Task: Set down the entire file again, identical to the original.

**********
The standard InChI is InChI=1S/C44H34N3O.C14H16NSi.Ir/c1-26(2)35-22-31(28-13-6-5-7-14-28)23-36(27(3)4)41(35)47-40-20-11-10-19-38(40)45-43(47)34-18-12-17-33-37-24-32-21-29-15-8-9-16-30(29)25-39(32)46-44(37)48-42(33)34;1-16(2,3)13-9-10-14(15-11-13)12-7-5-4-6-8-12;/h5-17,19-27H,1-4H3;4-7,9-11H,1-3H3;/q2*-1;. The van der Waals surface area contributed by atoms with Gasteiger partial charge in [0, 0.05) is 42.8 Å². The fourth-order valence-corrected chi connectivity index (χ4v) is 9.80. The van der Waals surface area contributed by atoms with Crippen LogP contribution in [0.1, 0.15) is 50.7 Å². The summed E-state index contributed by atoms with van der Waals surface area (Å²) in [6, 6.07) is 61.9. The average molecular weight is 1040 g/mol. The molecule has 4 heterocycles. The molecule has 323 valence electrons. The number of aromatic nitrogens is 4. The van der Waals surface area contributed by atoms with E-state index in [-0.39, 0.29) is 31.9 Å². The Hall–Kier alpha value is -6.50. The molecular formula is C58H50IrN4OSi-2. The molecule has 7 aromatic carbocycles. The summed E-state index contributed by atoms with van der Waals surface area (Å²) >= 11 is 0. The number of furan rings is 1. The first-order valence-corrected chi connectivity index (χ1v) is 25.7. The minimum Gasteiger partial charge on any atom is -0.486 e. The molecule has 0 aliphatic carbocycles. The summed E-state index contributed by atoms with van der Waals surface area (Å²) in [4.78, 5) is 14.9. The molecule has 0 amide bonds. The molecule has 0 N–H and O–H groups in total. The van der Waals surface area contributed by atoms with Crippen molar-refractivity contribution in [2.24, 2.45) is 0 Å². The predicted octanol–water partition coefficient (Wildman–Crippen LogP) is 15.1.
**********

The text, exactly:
The standard InChI is InChI=1S/C44H34N3O.C14H16NSi.Ir/c1-26(2)35-22-31(28-13-6-5-7-14-28)23-36(27(3)4)41(35)47-40-20-11-10-19-38(40)45-43(47)34-18-12-17-33-37-24-32-21-29-15-8-9-16-30(29)25-39(32)46-44(37)48-42(33)34;1-16(2,3)13-9-10-14(15-11-13)12-7-5-4-6-8-12;/h5-17,19-27H,1-4H3;4-7,9-11H,1-3H3;/q2*-1;. The van der Waals surface area contributed by atoms with Gasteiger partial charge in [0, 0.05) is 42.8 Å². The fourth-order valence-corrected chi connectivity index (χ4v) is 9.80. The van der Waals surface area contributed by atoms with Crippen LogP contribution in [0.1, 0.15) is 50.7 Å². The summed E-state index contributed by atoms with van der Waals surface area (Å²) in [6, 6.07) is 61.9. The average molecular weight is 1040 g/mol. The molecule has 4 heterocycles. The molecule has 323 valence electrons. The number of aromatic nitrogens is 4. The van der Waals surface area contributed by atoms with E-state index in [-0.39, 0.29) is 31.9 Å². The Hall–Kier alpha value is -6.50. The molecular formula is C58H50IrN4OSi-2. The molecule has 7 aromatic carbocycles. The summed E-state index contributed by atoms with van der Waals surface area (Å²) >= 11 is 0. The number of furan rings is 1. The first-order valence-corrected chi connectivity index (χ1v) is 25.7. The minimum Gasteiger partial charge on any atom is -0.486 e. The molecule has 0 aliphatic carbocycles. The summed E-state index contributed by atoms with van der Waals surface area (Å²) in [4.78, 5) is 14.9. The molecule has 0 amide bonds. The molecule has 0 N–H and O–H groups in total. The van der Waals surface area contributed by atoms with Crippen molar-refractivity contribution in [2.24, 2.45) is 0 Å². The predicted octanol–water partition coefficient (Wildman–Crippen LogP) is 15.1.